Welcome to your research paper! This spot is reserved for the opening hook that will entice your teacher into reading your report. Give a bit of information on what you plan to address through the course of your paper. State your thesis. What are you going to prove? Example: Through organization and disciplined researching, writing a report can be easy and fun!
Supporting Statement #1: Research is easy because…Evidence for Supporting Statement: There are so many resources for information, like library books, Internet sites, and magazine articles. Evidence for Supporting Statement: Librarians know what they're doing and are willing to guide you when you ask them nicely. Evidence for Supporting Statement: When you use index cards to keep everything organized, references to sources are at your fingertips. Supporting Statement #2: Research is fun because…Evidence for Supporting Statement: There are so many cool places beyond the library to find information, like the zoo! Evidence for Supporting Statement: Using different colored pens to organize research is so satisfying. Evidence for Supporting Statement: Newspaper articles, first-person accounts, and fictional books can be considered resources too — which means you aren't stuck with just using an encyclopedia. Opposing Viewpoint: Some people think research is too hardEvidence for Opposing Viewpoint: Those people probably aren't well organized, like your classmate Ramona. Evidence for Opposing Viewpoint: Those people probably leave all their research until the very last minute, like your classmate Jake. Evidence for Opposing Viewpoint: Those kids can't handle the research!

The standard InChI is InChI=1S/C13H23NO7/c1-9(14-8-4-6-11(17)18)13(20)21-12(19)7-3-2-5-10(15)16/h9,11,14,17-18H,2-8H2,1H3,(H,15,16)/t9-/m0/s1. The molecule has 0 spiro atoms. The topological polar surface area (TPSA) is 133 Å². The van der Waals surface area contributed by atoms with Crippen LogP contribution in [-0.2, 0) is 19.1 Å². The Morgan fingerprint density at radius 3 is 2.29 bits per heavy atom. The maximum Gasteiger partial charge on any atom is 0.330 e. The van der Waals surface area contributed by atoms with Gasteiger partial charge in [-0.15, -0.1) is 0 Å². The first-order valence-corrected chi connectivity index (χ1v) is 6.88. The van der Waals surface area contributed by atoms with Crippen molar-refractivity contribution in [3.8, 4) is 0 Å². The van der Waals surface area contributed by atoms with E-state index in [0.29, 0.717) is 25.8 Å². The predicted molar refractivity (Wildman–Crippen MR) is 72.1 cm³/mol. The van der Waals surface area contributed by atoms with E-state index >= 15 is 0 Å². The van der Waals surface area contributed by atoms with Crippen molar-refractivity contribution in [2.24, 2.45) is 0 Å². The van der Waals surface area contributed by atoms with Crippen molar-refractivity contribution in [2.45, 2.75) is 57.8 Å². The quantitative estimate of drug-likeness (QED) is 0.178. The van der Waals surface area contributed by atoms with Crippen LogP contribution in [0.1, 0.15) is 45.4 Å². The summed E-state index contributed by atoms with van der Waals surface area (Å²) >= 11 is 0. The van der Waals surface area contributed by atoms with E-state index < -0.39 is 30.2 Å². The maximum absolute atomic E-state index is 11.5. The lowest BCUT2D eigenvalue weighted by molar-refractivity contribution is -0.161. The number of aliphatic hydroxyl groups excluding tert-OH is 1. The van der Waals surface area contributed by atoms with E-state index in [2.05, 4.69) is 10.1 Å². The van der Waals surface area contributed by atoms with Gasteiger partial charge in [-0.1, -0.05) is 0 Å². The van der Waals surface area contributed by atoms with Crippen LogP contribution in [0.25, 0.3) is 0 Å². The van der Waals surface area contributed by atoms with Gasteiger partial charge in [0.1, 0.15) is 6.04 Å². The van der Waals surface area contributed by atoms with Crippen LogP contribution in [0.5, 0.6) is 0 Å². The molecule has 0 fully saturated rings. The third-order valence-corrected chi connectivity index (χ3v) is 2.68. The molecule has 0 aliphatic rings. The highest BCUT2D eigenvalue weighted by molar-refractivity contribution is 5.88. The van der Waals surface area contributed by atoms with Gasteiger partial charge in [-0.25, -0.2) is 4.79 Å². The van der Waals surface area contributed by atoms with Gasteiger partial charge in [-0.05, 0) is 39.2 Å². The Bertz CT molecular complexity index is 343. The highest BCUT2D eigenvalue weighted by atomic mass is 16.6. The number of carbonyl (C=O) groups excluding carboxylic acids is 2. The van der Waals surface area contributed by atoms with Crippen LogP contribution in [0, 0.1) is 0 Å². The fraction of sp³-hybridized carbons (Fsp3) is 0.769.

Wrap up the Body of the paper. Quickly list the most important points. Closing line. This spot is reserved for a sentence or two that ties everything together.
Actually Writing the Thing
Now that you have a functional outline, writing the paper will be a piece of cake (figuratively speaking — don't eat your paper!) because everything is already in order.
Punch in all the information, add some style to the writing, make sure it makes sense, and start polishing.
Have a friend, classmate, or Mom edit it for spelling, grammar, flow, and style. Recognize that if she has suggestions, it's not because she doesn't think your paper is less than a masterpiece. Constructive criticism — positive tips on how to make your paper even better — can go a long way.
Building a Bibliography
Cite your sources. Unless your teacher tells you otherwise, make a page at the end with an alphabetical list of all the books, articles, Internet sites, or films that you used for information. You can find an example under the impressive terms.
Presenting Your Masterpiece
Are you ready to hand it all in? Do you have a title page that says something interesting about the report? Are your name and the date somewhere on it? If you are using graphs, photographs, drawings, or other photocopies, insert them into the pages of your report and then bind it all together.